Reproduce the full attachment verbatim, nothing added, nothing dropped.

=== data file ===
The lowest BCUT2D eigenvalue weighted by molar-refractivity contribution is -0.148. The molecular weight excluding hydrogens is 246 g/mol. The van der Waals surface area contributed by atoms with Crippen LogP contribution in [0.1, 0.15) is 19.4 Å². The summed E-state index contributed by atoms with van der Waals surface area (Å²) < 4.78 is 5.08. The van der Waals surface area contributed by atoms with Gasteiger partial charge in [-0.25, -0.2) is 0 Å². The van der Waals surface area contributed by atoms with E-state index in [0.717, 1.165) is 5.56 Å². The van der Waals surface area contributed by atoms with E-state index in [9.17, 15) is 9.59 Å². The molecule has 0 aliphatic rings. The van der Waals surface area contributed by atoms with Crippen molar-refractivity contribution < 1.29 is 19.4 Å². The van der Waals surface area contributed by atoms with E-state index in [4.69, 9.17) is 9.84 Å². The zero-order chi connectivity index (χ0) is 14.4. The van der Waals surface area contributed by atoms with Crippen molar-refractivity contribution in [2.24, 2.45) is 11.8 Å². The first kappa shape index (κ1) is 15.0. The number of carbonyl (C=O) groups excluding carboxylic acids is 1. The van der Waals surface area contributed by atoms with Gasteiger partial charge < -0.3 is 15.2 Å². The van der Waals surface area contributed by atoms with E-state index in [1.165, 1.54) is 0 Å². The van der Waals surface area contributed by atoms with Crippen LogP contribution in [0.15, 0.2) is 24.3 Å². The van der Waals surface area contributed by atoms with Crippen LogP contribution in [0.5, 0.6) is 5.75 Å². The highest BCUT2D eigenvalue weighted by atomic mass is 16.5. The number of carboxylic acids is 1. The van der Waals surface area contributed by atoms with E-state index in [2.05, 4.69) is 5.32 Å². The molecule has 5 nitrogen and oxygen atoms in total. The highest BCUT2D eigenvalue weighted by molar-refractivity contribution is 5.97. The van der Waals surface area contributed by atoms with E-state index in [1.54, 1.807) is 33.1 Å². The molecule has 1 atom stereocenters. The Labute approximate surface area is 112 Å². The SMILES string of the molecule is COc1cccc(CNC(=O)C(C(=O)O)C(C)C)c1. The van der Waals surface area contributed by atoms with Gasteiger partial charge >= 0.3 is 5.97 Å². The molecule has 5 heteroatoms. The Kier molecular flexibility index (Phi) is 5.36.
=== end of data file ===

The lowest BCUT2D eigenvalue weighted by molar-refractivity contribution is -0.148. The molecular weight excluding hydrogens is 246 g/mol. The van der Waals surface area contributed by atoms with Crippen LogP contribution in [0.1, 0.15) is 19.4 Å². The summed E-state index contributed by atoms with van der Waals surface area (Å²) < 4.78 is 5.08. The van der Waals surface area contributed by atoms with Gasteiger partial charge in [-0.25, -0.2) is 0 Å². The van der Waals surface area contributed by atoms with E-state index in [0.717, 1.165) is 5.56 Å². The van der Waals surface area contributed by atoms with E-state index in [9.17, 15) is 9.59 Å². The molecule has 0 aliphatic rings. The van der Waals surface area contributed by atoms with Crippen molar-refractivity contribution < 1.29 is 19.4 Å². The van der Waals surface area contributed by atoms with E-state index in [4.69, 9.17) is 9.84 Å². The zero-order chi connectivity index (χ0) is 14.4. The van der Waals surface area contributed by atoms with Crippen molar-refractivity contribution in [2.24, 2.45) is 11.8 Å². The first kappa shape index (κ1) is 15.0. The number of carbonyl (C=O) groups excluding carboxylic acids is 1. The van der Waals surface area contributed by atoms with Gasteiger partial charge < -0.3 is 15.2 Å². The van der Waals surface area contributed by atoms with E-state index in [1.165, 1.54) is 0 Å². The van der Waals surface area contributed by atoms with Crippen LogP contribution in [0.15, 0.2) is 24.3 Å². The van der Waals surface area contributed by atoms with Crippen LogP contribution in [0.5, 0.6) is 5.75 Å². The highest BCUT2D eigenvalue weighted by atomic mass is 16.5. The number of carboxylic acids is 1. The van der Waals surface area contributed by atoms with E-state index in [2.05, 4.69) is 5.32 Å². The molecule has 5 nitrogen and oxygen atoms in total. The highest BCUT2D eigenvalue weighted by molar-refractivity contribution is 5.97. The van der Waals surface area contributed by atoms with E-state index in [1.54, 1.807) is 33.1 Å². The molecule has 1 atom stereocenters. The Labute approximate surface area is 112 Å². The SMILES string of the molecule is COc1cccc(CNC(=O)C(C(=O)O)C(C)C)c1. The van der Waals surface area contributed by atoms with Gasteiger partial charge >= 0.3 is 5.97 Å². The molecule has 5 heteroatoms. The Kier molecular flexibility index (Phi) is 5.36.